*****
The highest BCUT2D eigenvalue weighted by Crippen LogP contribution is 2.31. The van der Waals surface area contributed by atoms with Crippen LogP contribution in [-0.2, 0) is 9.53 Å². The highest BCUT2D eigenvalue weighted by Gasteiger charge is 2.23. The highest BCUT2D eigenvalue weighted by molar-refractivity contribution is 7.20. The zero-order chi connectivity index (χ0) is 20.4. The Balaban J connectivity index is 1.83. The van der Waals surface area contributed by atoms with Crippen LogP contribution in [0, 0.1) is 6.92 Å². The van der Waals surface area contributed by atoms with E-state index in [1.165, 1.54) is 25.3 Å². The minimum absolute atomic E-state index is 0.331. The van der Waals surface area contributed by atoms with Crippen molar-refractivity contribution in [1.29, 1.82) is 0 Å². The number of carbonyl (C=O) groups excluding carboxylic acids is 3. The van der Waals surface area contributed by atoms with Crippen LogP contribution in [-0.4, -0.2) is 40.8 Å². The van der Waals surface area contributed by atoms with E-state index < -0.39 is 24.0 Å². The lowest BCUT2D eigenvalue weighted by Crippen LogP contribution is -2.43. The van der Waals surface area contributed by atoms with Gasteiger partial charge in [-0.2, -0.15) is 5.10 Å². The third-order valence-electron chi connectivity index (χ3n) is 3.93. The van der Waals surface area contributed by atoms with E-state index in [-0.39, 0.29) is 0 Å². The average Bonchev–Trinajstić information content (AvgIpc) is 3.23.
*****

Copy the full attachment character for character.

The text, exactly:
The highest BCUT2D eigenvalue weighted by Crippen LogP contribution is 2.31. The van der Waals surface area contributed by atoms with Crippen LogP contribution in [-0.2, 0) is 9.53 Å². The highest BCUT2D eigenvalue weighted by Gasteiger charge is 2.23. The highest BCUT2D eigenvalue weighted by molar-refractivity contribution is 7.20. The zero-order chi connectivity index (χ0) is 20.4. The Balaban J connectivity index is 1.83. The van der Waals surface area contributed by atoms with Crippen LogP contribution in [0, 0.1) is 6.92 Å². The van der Waals surface area contributed by atoms with E-state index in [1.165, 1.54) is 25.3 Å². The minimum absolute atomic E-state index is 0.331. The van der Waals surface area contributed by atoms with Crippen molar-refractivity contribution in [1.29, 1.82) is 0 Å². The number of carbonyl (C=O) groups excluding carboxylic acids is 3. The van der Waals surface area contributed by atoms with Crippen LogP contribution in [-0.4, -0.2) is 40.8 Å². The van der Waals surface area contributed by atoms with E-state index < -0.39 is 24.0 Å². The lowest BCUT2D eigenvalue weighted by Crippen LogP contribution is -2.43. The van der Waals surface area contributed by atoms with Gasteiger partial charge in [-0.2, -0.15) is 5.10 Å². The third-order valence-electron chi connectivity index (χ3n) is 3.93. The van der Waals surface area contributed by atoms with E-state index in [-0.39, 0.29) is 0 Å². The average Bonchev–Trinajstić information content (AvgIpc) is 3.23.